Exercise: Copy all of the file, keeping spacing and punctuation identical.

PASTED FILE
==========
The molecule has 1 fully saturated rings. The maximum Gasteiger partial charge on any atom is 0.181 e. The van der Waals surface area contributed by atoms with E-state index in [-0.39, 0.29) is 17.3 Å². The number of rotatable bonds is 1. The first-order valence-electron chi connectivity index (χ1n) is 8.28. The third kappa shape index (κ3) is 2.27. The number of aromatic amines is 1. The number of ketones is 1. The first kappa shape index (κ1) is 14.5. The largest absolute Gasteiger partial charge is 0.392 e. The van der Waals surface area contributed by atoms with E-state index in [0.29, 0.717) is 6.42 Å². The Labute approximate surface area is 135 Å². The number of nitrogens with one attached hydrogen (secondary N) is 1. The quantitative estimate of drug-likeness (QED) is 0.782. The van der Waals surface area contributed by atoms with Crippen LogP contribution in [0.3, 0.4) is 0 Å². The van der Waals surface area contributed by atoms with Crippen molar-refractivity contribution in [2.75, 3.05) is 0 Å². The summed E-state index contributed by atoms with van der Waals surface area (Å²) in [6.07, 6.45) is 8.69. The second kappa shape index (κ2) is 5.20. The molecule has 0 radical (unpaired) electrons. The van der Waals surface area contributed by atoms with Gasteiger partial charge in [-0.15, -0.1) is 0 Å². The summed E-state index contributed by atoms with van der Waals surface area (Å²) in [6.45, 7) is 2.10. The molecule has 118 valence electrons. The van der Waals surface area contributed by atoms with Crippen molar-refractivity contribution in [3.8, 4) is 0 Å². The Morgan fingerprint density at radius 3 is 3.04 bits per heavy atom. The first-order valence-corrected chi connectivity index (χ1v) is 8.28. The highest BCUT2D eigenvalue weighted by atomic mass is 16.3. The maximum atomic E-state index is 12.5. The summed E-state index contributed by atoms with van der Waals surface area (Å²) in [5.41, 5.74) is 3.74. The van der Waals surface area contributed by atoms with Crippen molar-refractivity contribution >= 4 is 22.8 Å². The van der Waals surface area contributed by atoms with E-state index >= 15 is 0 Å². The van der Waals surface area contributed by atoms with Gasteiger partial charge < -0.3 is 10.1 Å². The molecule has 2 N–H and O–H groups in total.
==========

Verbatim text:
The molecule has 1 fully saturated rings. The maximum Gasteiger partial charge on any atom is 0.181 e. The van der Waals surface area contributed by atoms with E-state index in [-0.39, 0.29) is 17.3 Å². The number of rotatable bonds is 1. The first-order valence-electron chi connectivity index (χ1n) is 8.28. The third kappa shape index (κ3) is 2.27. The number of aromatic amines is 1. The number of ketones is 1. The first kappa shape index (κ1) is 14.5. The largest absolute Gasteiger partial charge is 0.392 e. The van der Waals surface area contributed by atoms with E-state index in [0.29, 0.717) is 6.42 Å². The Labute approximate surface area is 135 Å². The number of nitrogens with one attached hydrogen (secondary N) is 1. The quantitative estimate of drug-likeness (QED) is 0.782. The van der Waals surface area contributed by atoms with Crippen LogP contribution in [0.3, 0.4) is 0 Å². The van der Waals surface area contributed by atoms with Crippen molar-refractivity contribution in [2.75, 3.05) is 0 Å². The summed E-state index contributed by atoms with van der Waals surface area (Å²) in [6.07, 6.45) is 8.69. The second kappa shape index (κ2) is 5.20. The molecule has 0 radical (unpaired) electrons. The van der Waals surface area contributed by atoms with Gasteiger partial charge in [-0.15, -0.1) is 0 Å². The summed E-state index contributed by atoms with van der Waals surface area (Å²) in [6.45, 7) is 2.10. The molecule has 118 valence electrons. The van der Waals surface area contributed by atoms with Crippen molar-refractivity contribution in [3.8, 4) is 0 Å². The Morgan fingerprint density at radius 3 is 3.04 bits per heavy atom. The first-order valence-corrected chi connectivity index (χ1v) is 8.28. The highest BCUT2D eigenvalue weighted by atomic mass is 16.3. The maximum atomic E-state index is 12.5. The summed E-state index contributed by atoms with van der Waals surface area (Å²) in [5.41, 5.74) is 3.74. The van der Waals surface area contributed by atoms with Crippen molar-refractivity contribution >= 4 is 22.8 Å². The van der Waals surface area contributed by atoms with E-state index >= 15 is 0 Å². The van der Waals surface area contributed by atoms with Gasteiger partial charge < -0.3 is 10.1 Å². The molecule has 2 N–H and O–H groups in total.